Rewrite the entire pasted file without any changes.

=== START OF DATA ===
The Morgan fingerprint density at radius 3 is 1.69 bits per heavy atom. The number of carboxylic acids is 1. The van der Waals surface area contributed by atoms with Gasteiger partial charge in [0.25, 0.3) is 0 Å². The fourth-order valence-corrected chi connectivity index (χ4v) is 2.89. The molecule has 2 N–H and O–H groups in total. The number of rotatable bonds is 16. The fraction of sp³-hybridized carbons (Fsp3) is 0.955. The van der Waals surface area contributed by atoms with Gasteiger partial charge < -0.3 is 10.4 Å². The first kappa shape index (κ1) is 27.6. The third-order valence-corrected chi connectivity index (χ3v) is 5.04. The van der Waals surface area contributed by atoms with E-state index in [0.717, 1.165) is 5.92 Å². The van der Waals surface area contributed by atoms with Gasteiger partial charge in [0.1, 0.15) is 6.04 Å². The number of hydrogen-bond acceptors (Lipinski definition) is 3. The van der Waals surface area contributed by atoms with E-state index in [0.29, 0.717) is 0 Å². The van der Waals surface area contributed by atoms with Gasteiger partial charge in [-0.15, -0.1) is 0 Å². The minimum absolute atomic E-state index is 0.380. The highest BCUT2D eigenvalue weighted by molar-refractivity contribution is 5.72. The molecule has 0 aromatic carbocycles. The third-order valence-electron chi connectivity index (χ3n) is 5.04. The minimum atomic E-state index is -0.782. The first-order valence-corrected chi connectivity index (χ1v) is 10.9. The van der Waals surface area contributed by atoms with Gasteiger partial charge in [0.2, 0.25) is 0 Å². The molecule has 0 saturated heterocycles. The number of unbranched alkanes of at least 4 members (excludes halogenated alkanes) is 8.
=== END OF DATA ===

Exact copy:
The Morgan fingerprint density at radius 3 is 1.69 bits per heavy atom. The number of carboxylic acids is 1. The van der Waals surface area contributed by atoms with Gasteiger partial charge in [0.25, 0.3) is 0 Å². The fourth-order valence-corrected chi connectivity index (χ4v) is 2.89. The molecule has 2 N–H and O–H groups in total. The number of rotatable bonds is 16. The fraction of sp³-hybridized carbons (Fsp3) is 0.955. The van der Waals surface area contributed by atoms with Gasteiger partial charge < -0.3 is 10.4 Å². The first kappa shape index (κ1) is 27.6. The third-order valence-corrected chi connectivity index (χ3v) is 5.04. The van der Waals surface area contributed by atoms with E-state index in [0.717, 1.165) is 5.92 Å². The van der Waals surface area contributed by atoms with Gasteiger partial charge in [0.1, 0.15) is 6.04 Å². The number of hydrogen-bond acceptors (Lipinski definition) is 3. The van der Waals surface area contributed by atoms with E-state index in [0.29, 0.717) is 0 Å². The van der Waals surface area contributed by atoms with Gasteiger partial charge in [-0.15, -0.1) is 0 Å². The minimum absolute atomic E-state index is 0.380. The highest BCUT2D eigenvalue weighted by molar-refractivity contribution is 5.72. The molecule has 0 aromatic carbocycles. The third-order valence-electron chi connectivity index (χ3n) is 5.04. The minimum atomic E-state index is -0.782. The first-order valence-corrected chi connectivity index (χ1v) is 10.9. The van der Waals surface area contributed by atoms with Gasteiger partial charge in [0.2, 0.25) is 0 Å². The molecule has 0 saturated heterocycles. The number of unbranched alkanes of at least 4 members (excludes halogenated alkanes) is 8.